“Sunshine moment for India,” says Dr Jitendra Singh as PSLV-XL launches India’s first Solar Mission

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New Delhi (02/09/2023): As the ISRO’s trusted workhorse, the Polar Satellite Launch Vehicle (PSLV-XL) launched India’s first Solar Mission, – Aditya-L1 from Sriharikota Range today, Union Minister Dr Jitendra Singh termed it as India’s “sunshine moment”.

“While the whole world watched this with baited breath, it is indeed a sunshine moment for India,” he said, addressing ISRO scientists and engineers at the Mission Control Room soon after the PSLV-C57 ejected Aditya-L1 around 1 pm IST.

“Indian scientists had been working, toiling day and night for years and years together. But now comes the moment of vindication, the moment of redeeming the pledge to the nation,” said Dr Jitendra Singh, Union Minister of State (Independent Charge) Science & Technology; MoS PMO, Personnel, Public Grievances, Pensions, Space and Atomic Energy.

Dr Jitendra Singh thanked Prime Minister Narendra Modi for making this happen “by opening up new vistas for India’s space sector and telling us that sky is not the limit.”

“Thanks also honourable PM for giving us the confidence, the courage and the conviction to reach out to the stars and to discover the mysteries of universe beyond. And thanks also for making us realise the enormous potential of our space fraternity,” he said.

“Coming close on the heels of successful Chandrayaan-3 landing, the successful launch of Aditya-L1 is also a testimony to the ‘whole of science and the whole of nation’ approach in which we have sought to adopt in our world culture,” said Dr Jitendra Singh.

“While ISRO is credited in executing this vision, the science institutes across the country have come forward to contribute in one form or the other, in small way or big, to this vision. To name a few, – The Indian Institute of Astrophysics, Bengaluru, the National Aerospace Laboratories, the Tata Institute of Fundamental Research, Mumbai, the NGRI Nagpur, IIT Kharagpur, IIT Madras, IIT Delhi, IIT Mumbai, and the list is too long,” he added.

Calling it as a team effort, Dr Jitendra Singh termed the Aditya-L1 launch as “a day of reckoning”.

“This day, the 2nd of September 2023, is a day of reckoning when we move on into the next 25 years of AmritKaal and Mother India pledges, with the collective will and collective effort of our 140 crore children, to reach and occupy the place of pride on the world pedestal,” he said.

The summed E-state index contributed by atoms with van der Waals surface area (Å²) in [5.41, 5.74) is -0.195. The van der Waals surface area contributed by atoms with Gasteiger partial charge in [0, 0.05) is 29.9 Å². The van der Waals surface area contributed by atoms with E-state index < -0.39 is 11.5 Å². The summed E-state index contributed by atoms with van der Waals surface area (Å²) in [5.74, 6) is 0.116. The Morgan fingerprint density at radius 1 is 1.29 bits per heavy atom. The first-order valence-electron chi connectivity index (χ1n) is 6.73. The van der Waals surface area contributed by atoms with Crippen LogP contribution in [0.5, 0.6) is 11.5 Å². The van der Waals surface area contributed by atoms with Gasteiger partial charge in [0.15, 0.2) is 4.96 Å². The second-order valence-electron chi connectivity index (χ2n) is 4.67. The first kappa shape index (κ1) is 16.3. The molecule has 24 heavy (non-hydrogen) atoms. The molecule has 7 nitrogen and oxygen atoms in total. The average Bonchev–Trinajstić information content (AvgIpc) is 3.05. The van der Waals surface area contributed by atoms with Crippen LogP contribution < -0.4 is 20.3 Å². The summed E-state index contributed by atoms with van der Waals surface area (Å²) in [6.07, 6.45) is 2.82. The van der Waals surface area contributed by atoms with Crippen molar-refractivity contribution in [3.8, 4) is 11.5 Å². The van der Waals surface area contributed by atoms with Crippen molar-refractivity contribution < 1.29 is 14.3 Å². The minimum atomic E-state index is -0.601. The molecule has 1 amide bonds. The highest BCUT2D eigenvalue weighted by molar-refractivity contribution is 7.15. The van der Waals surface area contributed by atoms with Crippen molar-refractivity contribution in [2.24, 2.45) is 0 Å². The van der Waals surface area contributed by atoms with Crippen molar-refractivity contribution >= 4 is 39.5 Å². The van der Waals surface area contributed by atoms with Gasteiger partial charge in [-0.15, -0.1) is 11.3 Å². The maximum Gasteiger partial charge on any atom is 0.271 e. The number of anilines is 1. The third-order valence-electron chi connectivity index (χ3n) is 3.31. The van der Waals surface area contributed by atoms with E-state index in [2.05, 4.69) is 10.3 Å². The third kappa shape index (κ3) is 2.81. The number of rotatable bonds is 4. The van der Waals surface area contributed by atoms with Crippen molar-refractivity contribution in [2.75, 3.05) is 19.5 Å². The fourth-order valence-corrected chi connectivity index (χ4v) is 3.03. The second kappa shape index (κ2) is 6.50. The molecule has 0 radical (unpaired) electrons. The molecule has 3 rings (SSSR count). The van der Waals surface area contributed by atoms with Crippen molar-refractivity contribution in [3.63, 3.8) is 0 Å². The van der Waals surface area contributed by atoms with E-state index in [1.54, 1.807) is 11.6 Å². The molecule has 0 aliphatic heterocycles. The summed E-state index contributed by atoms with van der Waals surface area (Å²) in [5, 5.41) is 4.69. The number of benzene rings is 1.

Earlier, ISRO confirmed the launch of Aditya-L1 by PSLV-C57 is accomplished successfully with the satellite placed “precisely” into its intended orbit. With this, India’s first solar observatory has begun its journey to the destination of Sun-Earth L1 point.

With its solar panels deployed, the Aditya-L1 started generating power, said ISRO.

Aditya-L1 is the first space-based Indian mission to study the Sun. Through various orbit raising manoeuvres and the cruise phase over about the next four months, the spacecraft shall be placed in a halo orbit around the Lagrange point 1 (L1) of the Sun-Earth system, which is about 1.5 million km from the Earth.

A satellite placed in the halo orbit around the L1 point has the major advantage of continuously viewing the Sun without any occultation/eclipses. This will provide a greater advantage of observing solar activities and its effect on space weather in real time.

The spacecraft carries seven payloads to observe the photosphere, chromosphere and the outermost layers of the Sun (the corona) using electromagnetic and particle and magnetic field detectors.

Using the special vantage point L1, four payloads directly view the Sun and the remaining three payloads carry out in-situ studies of particles and fields at the Lagrange point L1, thus providing important scientific studies of the propagatory effect of solar dynamics in the interplanetary medium.

The Aditya-L1 Mission is expected to provide the most crucial information to understand the problem of coronal heating, coronal mass ejection, pre-flare and flare activities and their characteristics, dynamics of space weather, propagation of particles and fields etc.

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